Signs, newspapers, magazines and menus abound with words from many languages spelled in KATAKANA syllables. They are all pronounced similarly, without the flavor of the original. The nearest Japanese-phoneme equivalent to “color” is KARA (カラー) and that’s what I ask for at the film counter. “Color” is not understood, although most Japanese have years of English language schooling and can probably read “in the west, purple was deemed a regal color” without diffi­culty.

Japanese pronounce foreign languages notori­ously poorly in part because their complement of spoken sounds is limited and consequently they cannot hear some of the oral distinctions other people make. Using KATAKANA transcrip­tion perpetuates the difficulty. True, it would be a colossal undertaking to establish an alternative system more representative of international phone­tics.

Reading packages and billboards for American movies, I have to learn to push and pull the KATA­KANA sound into shape. When I see マジック・オバル(MAJIKKU ・OBARU) on a tissue box, I know it means “magic oval,” to be pronounced “majik oballe” at the grocery store. English “v” and “l” don’t transcribe very well and Japanese are accustomed to reading these sounds appropriately in certain common locutions. But often they go through the same wondering, sounding-out process I go through with KATAKANA-transcribed words seen for the first time.

I point to a poster and ask my friends, “what’s that?” They read it out loud instantly and then answer, “I don’t know, do you?” We suggest a series of possible alternatives (what if it’s a French or German word?) until we think we’ve discovered the solution. This can be taxing on a foreigner trying to recognize strange renderings of his own language.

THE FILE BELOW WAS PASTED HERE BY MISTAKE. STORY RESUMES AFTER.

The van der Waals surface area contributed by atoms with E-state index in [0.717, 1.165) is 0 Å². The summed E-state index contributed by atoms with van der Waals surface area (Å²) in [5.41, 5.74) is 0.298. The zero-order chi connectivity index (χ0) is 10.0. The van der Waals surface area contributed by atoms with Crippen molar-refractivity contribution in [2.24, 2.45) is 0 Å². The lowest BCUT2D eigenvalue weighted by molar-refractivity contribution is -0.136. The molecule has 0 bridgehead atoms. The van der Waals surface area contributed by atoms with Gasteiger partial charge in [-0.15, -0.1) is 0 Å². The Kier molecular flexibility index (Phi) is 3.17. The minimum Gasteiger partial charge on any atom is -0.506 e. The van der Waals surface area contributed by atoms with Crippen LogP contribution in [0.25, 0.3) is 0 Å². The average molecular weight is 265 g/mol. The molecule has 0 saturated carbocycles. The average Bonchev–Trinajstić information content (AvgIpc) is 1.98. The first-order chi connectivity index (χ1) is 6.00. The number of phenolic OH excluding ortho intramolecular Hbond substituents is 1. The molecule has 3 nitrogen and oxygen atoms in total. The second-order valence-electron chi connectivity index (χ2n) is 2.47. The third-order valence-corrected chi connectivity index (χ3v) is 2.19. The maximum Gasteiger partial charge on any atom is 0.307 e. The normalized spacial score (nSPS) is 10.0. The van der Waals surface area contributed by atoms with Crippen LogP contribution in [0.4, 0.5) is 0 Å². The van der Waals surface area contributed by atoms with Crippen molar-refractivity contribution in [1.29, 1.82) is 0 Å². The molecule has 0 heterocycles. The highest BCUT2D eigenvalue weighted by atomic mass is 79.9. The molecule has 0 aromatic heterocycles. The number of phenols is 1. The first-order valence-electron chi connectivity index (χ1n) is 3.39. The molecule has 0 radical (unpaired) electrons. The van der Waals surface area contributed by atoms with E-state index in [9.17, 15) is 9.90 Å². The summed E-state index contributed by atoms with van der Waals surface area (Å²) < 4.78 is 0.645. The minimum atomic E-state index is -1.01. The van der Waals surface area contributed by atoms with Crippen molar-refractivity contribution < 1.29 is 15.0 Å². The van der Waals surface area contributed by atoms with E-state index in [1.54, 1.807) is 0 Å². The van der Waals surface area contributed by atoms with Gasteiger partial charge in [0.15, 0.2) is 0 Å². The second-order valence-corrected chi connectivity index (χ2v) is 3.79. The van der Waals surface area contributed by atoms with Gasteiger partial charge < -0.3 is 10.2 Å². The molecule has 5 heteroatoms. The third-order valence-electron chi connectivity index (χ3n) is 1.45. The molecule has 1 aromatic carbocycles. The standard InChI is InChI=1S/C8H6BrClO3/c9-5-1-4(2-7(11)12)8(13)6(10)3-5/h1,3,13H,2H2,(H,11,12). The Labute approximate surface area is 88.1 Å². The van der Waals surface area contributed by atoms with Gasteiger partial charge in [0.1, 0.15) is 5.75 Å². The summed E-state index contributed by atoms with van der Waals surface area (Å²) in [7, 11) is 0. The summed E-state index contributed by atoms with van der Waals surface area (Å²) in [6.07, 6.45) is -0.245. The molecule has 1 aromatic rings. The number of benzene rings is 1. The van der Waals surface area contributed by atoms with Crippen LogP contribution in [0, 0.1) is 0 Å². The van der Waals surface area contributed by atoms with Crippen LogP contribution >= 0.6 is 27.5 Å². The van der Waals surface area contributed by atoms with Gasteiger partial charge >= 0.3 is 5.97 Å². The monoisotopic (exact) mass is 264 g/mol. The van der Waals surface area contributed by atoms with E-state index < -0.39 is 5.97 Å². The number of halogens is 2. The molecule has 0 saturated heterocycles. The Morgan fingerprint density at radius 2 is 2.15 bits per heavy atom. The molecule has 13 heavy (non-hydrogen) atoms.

Ultimately, it is more of a strain for the Japan­ese who, pronouncing the words they read, wind up speaking KATAKANA when they think they’re speaking English.

Sometimes long words or words that transcribe awkwardly get abbreviated in KATAKANA. “Demon­stration” has long since been replaced by DEMO (デモ) and the original forgotten. I was embar­rassed the first time a friend said to me, “Did you hear about the demo?” and looked crestfallen when I didn’t seem to understand. When I ask for the “Fuji Building” I get blank stares. “Build­ing” is BIRU ( ビル) abbreviated from BIRUJINGU (ビルデング) and not to be confused with BIIRU ( ビール) which is “beer.”

Often downtown buildings identify themselves in brass letters in English. Unsophisticated pro­perty managers, translating the KATAKANA abbreviation, proudly spell out “Fuji Build” above the main entrance. The word “building” in Japan does not mean anything with roof and walls as in English. It is more specific, signifying a large downtown structure containing offices and pro­fessional apartments. A new word for a new idea. I speculate about the mysterious reasons for its coming into use.

The KATAKANA lexicon forms a lingua franca for Tokyo internationalism rampant in business, dress, cuisine, architecture and so on. Tokyo appropriates something from elsewhere, builds it smaller with attention to design and expresses it in KATAKANA. There are new words for processes and services as well as objects. Individuals know and use the new words to different degrees, for professional and fashionable reasons.

Naturally, nuspeek gets you farthest with nupeeple.